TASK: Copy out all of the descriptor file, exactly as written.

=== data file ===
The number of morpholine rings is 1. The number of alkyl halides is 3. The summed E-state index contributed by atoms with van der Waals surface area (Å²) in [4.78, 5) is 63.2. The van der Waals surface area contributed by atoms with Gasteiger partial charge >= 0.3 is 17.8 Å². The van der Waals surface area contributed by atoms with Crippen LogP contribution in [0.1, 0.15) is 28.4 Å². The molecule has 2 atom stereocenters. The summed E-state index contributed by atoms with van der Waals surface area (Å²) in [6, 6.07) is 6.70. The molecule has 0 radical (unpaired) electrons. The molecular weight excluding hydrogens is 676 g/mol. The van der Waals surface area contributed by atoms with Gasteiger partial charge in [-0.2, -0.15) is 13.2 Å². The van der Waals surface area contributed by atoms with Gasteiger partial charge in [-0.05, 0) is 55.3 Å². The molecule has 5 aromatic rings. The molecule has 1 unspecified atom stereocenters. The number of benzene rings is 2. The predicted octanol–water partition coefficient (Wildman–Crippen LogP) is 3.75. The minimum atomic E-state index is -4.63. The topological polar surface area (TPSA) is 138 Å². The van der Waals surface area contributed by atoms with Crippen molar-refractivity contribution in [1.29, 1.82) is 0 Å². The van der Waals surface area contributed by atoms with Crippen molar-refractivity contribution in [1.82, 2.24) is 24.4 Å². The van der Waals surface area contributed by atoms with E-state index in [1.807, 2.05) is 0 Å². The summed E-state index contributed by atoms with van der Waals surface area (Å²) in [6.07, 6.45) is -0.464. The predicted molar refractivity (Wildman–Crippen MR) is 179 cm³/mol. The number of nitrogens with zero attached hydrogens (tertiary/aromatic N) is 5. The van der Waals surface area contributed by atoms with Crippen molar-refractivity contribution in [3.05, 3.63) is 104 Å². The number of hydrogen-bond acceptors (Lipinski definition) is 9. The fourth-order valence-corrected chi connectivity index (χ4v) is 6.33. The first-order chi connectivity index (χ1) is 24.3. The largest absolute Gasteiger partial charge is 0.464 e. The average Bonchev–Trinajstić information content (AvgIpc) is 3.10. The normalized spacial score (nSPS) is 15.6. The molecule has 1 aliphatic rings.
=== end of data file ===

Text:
The number of morpholine rings is 1. The number of alkyl halides is 3. The summed E-state index contributed by atoms with van der Waals surface area (Å²) in [4.78, 5) is 63.2. The van der Waals surface area contributed by atoms with Gasteiger partial charge >= 0.3 is 17.8 Å². The van der Waals surface area contributed by atoms with Crippen LogP contribution in [0.1, 0.15) is 28.4 Å². The molecule has 2 atom stereocenters. The summed E-state index contributed by atoms with van der Waals surface area (Å²) in [6, 6.07) is 6.70. The molecule has 0 radical (unpaired) electrons. The molecular weight excluding hydrogens is 676 g/mol. The van der Waals surface area contributed by atoms with Gasteiger partial charge in [-0.2, -0.15) is 13.2 Å². The van der Waals surface area contributed by atoms with Gasteiger partial charge in [-0.05, 0) is 55.3 Å². The molecule has 5 aromatic rings. The molecule has 1 unspecified atom stereocenters. The number of benzene rings is 2. The predicted octanol–water partition coefficient (Wildman–Crippen LogP) is 3.75. The minimum atomic E-state index is -4.63. The topological polar surface area (TPSA) is 138 Å². The van der Waals surface area contributed by atoms with Crippen molar-refractivity contribution in [1.29, 1.82) is 0 Å². The van der Waals surface area contributed by atoms with Crippen molar-refractivity contribution in [1.82, 2.24) is 24.4 Å². The van der Waals surface area contributed by atoms with E-state index in [1.807, 2.05) is 0 Å². The summed E-state index contributed by atoms with van der Waals surface area (Å²) in [6.07, 6.45) is -0.464. The predicted molar refractivity (Wildman–Crippen MR) is 179 cm³/mol. The number of nitrogens with zero attached hydrogens (tertiary/aromatic N) is 5. The van der Waals surface area contributed by atoms with Crippen molar-refractivity contribution in [3.05, 3.63) is 104 Å². The number of hydrogen-bond acceptors (Lipinski definition) is 9. The fourth-order valence-corrected chi connectivity index (χ4v) is 6.33. The first-order chi connectivity index (χ1) is 24.3. The largest absolute Gasteiger partial charge is 0.464 e. The average Bonchev–Trinajstić information content (AvgIpc) is 3.10. The normalized spacial score (nSPS) is 15.6. The molecule has 1 aliphatic rings.